For now, it is important to know that depending on the severity of the overwhelming experience, it can lead to more or less aversive effects on our functioning and well-being. For example: increased anxiety or irritability, difficulty sleeping, addictive behaviors, mental blankness, impaired concentration and memory, digestive and immune problems, and many more. It is not uncommon for my clients to experience at least several of those problems.

Clearly, the effects of traumatic experiences are undesirable, especially if you are trying to build and scale a company. Such a rollercoaster requires your full capacity to at least survive – and hopefully thrive!

Startup trauma

Now let’s get back to this concept of a startup trauma. The idea here is that startup founders or even whole startup teams can be traumatized when things happen that are too much, too fast or too soon. This results in nervous system dysregulation that interferes with their performance and well-being. Depending on the situation this can affect just the founders, or it can disrupt the ‘collective nervous system’ of the entire team.

High-potential startups often go into environments where they become prone to exactly such experiences that are too fast or too much. Why? Well, we want to ‘accelerate’ our high-potential startups because we need to maximize their ‘first mover advantage’! This urgent need of accelerating the startup as quickly as possible creates tremendous stress, pressure and responsibility for the founder and his or her team. This can turn into a recipe for startup trauma, often within the blink of an eye. Let me give you an example.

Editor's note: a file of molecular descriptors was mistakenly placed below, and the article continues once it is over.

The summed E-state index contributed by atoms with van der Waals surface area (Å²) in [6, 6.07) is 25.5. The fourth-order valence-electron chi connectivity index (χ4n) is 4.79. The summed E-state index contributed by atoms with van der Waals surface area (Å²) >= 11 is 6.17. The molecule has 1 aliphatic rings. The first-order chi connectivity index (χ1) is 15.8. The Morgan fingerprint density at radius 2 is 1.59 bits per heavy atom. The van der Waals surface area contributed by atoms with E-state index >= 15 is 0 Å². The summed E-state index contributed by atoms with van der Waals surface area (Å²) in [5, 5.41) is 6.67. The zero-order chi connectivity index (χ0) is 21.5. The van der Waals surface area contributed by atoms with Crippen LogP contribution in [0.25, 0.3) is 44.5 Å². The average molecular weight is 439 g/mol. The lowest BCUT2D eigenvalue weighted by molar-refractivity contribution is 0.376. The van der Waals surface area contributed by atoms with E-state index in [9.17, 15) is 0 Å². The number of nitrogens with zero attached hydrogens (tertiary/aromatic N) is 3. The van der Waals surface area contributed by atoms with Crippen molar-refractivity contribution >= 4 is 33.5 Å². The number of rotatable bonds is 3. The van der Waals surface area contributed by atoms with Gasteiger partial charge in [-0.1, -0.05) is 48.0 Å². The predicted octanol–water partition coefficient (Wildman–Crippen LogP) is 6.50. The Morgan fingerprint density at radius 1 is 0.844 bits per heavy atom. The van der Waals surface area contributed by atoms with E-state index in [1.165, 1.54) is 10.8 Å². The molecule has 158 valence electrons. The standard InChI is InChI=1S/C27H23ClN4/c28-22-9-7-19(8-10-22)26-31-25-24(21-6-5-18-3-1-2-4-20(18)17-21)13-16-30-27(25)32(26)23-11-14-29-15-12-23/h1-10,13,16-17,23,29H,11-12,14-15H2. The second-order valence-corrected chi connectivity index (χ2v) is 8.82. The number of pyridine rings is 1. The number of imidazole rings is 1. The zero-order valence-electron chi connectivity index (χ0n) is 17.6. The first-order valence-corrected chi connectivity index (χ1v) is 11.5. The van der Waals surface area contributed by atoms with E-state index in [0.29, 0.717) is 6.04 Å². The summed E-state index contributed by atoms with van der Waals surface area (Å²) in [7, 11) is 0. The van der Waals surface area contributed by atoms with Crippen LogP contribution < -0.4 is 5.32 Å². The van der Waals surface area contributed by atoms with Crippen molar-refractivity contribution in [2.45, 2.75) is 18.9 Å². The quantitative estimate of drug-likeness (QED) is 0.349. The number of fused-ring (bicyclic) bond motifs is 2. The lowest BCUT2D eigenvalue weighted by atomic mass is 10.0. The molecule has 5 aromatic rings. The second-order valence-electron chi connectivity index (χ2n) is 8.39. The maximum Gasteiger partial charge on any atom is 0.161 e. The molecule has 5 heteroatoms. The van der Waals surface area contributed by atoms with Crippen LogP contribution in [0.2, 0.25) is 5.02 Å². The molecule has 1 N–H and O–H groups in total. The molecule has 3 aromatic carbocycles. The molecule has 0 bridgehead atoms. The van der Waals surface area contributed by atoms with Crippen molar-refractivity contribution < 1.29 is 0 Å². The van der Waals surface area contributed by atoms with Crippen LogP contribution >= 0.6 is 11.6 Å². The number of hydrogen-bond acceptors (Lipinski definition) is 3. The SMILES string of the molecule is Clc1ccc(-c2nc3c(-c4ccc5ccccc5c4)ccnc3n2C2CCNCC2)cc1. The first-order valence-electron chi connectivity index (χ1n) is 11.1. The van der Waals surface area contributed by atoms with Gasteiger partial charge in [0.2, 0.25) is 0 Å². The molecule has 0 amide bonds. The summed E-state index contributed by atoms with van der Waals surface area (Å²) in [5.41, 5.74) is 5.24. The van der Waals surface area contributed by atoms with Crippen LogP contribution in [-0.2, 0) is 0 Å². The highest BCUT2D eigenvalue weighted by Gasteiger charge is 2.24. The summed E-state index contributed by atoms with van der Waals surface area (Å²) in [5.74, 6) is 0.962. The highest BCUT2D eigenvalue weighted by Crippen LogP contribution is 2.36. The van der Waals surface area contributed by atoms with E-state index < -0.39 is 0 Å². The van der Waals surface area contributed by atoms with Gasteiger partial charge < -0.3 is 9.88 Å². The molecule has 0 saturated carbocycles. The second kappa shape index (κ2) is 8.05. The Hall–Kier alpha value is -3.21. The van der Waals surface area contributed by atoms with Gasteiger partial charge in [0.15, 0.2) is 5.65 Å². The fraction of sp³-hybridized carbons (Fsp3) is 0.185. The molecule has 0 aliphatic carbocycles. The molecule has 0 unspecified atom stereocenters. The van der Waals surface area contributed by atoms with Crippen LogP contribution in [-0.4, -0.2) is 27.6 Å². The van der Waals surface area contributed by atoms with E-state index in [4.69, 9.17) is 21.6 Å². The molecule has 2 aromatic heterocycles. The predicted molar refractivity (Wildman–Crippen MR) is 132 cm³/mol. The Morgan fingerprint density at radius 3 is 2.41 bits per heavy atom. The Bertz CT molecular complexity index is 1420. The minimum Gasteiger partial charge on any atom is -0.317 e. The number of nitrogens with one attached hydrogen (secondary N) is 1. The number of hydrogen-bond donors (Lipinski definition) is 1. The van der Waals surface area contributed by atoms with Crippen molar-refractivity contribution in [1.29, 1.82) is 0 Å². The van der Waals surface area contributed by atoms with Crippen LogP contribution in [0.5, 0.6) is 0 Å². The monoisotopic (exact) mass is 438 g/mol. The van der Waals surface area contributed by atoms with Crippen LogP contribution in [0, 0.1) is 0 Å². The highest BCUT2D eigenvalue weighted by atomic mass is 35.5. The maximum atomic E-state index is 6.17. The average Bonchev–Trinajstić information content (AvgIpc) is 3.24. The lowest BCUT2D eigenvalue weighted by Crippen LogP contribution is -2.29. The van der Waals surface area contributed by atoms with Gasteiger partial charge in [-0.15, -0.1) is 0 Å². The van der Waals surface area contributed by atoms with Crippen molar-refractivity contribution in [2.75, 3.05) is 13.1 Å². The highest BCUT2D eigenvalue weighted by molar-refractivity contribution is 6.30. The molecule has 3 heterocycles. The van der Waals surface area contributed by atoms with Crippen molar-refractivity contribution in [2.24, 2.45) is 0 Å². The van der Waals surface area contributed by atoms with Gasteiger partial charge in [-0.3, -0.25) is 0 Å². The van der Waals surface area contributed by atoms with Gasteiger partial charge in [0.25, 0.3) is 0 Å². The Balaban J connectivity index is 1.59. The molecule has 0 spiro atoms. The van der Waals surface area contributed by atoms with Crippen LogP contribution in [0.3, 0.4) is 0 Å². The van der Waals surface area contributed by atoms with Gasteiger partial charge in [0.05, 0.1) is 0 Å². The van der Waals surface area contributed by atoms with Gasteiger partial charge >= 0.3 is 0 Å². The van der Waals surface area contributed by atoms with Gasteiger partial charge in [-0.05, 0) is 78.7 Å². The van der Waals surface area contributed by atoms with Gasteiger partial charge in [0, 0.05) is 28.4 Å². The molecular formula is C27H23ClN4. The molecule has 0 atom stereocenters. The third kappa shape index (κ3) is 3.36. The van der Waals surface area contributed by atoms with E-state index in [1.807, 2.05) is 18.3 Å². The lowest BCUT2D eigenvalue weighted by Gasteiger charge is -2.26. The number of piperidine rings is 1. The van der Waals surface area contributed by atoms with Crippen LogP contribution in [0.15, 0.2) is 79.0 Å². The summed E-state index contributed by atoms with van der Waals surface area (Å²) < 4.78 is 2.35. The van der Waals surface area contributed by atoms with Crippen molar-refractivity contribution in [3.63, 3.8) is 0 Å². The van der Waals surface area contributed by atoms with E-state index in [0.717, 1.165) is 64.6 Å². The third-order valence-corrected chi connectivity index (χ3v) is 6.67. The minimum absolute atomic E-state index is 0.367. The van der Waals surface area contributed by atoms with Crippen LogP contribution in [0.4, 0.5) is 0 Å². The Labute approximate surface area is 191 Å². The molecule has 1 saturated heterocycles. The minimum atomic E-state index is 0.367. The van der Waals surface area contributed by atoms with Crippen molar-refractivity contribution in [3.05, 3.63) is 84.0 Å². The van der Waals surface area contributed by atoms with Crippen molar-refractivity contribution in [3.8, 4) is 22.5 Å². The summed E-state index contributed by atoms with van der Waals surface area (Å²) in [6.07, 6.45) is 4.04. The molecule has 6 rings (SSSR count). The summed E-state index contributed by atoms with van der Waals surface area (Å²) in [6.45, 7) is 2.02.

When things fall apart, fast

Imagine the following situation. Think of a high-potential startup that starts out great. They realize considerable growth in a short time with the help of investors, mentors, and so on. They build their company as fast as they can. But suddenly they hit a brick wall, caused by a serious cashflow problem.